Front Page Titles (by Subject) TO MAJOR-GENERAL HEATH. - The Writings of George Washington, vol. VII (1778-1779)
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TO MAJOR-GENERAL HEATH. - George Washington, The Writings of George Washington, vol. VII (1778-1779) 
The Writings of George Washington, collected and edited by Worthington Chauncey Ford (New York and London: G. P. Putnam’s Sons, 1890). Vol. VII (1778-1779).
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TO MAJOR-GENERAL HEATH.
The unfortunate circumstance of the French fleet having left Rhode Island at so critical a moment, I am apprehensive, if not very prudently managed, will have many injurious consequences, besides merely the loss of the advantages we should have reaped from succeeding in the expedition. It will not only tend to discourage the people, and weaken their confidence in our new alliance, but it may possibly produce prejudices and resentments, which may operate against giving the fleet such zealous and effectual assistance in its present distress, as the exigence of affairs and our true interests demand. It will certainly be sound policy to combat these effects, and, whatever private opinions may be entertained, to give the most favorable construction of what has happened to the public, and at the same time to exert ourselves to put the French fleet, as soon as possible, in a condition to defend itself and be useful to us.
The departure of the fleet from Rhode Island is not yet publicly announced here; but, when it is, I intend to ascribe it to necessity, from the damage suffered in the late storm. This, it appears to me, is the idea, which ought to be generally propagated. As I doubt not the force of those reasons will strike you equally with myself, I would recommend to you to use your utmost influence to palliate and soften matters, and to induce those, whose business it is to provide succors of every kind for the fleet, to employ their utmost zeal and activity in doing it. It is our duty to make the best of our misfortunes, and not to suffer passion to interfere with our interest and the public good.1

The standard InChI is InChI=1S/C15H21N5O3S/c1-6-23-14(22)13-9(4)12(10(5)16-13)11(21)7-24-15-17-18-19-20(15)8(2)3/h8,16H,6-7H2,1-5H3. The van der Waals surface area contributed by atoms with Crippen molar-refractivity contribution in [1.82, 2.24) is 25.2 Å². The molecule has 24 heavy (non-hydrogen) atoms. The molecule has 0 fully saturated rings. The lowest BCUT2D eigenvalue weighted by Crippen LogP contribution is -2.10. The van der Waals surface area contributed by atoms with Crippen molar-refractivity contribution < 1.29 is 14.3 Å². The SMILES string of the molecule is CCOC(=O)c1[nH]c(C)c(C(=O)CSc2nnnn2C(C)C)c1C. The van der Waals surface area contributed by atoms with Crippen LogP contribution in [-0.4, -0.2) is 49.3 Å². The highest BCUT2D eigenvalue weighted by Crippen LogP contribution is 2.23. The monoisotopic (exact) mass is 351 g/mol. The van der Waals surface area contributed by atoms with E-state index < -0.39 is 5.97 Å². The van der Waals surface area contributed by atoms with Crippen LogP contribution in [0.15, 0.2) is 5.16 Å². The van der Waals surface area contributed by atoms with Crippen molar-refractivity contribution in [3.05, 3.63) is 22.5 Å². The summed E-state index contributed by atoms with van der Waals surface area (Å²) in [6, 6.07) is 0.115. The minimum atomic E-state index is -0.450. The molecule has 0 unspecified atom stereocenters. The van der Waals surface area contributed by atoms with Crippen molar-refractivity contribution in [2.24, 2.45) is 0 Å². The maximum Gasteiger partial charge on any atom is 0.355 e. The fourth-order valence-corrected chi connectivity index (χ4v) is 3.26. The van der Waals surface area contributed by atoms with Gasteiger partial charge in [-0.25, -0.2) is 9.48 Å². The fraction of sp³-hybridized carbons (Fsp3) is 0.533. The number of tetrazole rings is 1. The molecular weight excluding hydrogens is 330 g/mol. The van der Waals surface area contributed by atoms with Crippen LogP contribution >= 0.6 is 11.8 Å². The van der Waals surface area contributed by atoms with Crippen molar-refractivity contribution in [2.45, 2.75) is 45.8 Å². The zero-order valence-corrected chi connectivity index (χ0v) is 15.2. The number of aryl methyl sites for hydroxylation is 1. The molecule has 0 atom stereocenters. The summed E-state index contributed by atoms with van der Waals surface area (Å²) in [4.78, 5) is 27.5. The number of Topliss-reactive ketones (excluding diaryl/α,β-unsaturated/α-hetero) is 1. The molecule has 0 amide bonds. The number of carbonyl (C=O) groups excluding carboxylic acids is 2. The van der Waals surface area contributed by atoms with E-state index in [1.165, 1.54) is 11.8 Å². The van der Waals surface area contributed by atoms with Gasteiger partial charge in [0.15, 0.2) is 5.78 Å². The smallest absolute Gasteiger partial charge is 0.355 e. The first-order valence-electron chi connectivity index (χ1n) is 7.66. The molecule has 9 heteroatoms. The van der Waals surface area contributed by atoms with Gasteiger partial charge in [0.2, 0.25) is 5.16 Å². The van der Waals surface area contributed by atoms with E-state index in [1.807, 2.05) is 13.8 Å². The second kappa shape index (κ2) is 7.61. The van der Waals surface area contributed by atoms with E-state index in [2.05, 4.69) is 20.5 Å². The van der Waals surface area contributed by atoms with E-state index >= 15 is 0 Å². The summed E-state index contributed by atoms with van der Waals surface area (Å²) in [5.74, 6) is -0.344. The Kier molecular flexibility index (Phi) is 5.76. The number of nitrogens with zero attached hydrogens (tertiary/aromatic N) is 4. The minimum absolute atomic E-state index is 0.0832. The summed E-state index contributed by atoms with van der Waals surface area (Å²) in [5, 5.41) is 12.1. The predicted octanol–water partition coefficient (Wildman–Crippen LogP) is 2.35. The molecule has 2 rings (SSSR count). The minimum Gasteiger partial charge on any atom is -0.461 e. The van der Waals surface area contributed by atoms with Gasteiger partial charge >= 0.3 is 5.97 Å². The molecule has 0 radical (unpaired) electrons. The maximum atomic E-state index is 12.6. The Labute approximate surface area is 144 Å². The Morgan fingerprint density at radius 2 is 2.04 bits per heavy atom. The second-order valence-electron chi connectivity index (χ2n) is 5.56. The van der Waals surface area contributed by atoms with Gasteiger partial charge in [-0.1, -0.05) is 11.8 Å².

By several late accounts from New York, there is reason to believe the enemy are on the point of some important movement. They have been some days past embarking cannon and other matters. Yesterday an hundred and forty transports fell down to the Hook. These and other circumstances indicate something of moment being in contemplation. Whether they meditate any enterprise against this army, mean to transfer the war elsewhere, or intend to embrace the present opportunity of evacuating the continent, is as yet uncertain. If they have a superior fleet on the coast, it is not impossible they may change the seat of the war to the Eastward, endeavoring by a land and sea coöperation to destroy or possess themselves of the French fleet. With an eye to an event of this kind, I have desired General Sullivan, if he makes good his retreat from the Island, to disband no more of his troops than he cannot help; and I would recommend to you to have an eye to it likewise, and, by establishing signals and using other proper precautions, to put things in a train for calling out your militia at the shortest notice. I am, &c.
[1 ]“The violent gale which dissipated the two fleets when on the point of engaging, and the withdrawing of the Count d’Estaing to Boston, may appear to us as real misfortunes; but with you I consider storms and victory under the direction of a wise providence who no doubt directs them for the best of purposes, and to bring round the greatest degree of happiness to the greatest number of his people.”—Washington to Governor Trumbull, 6 September, 1778.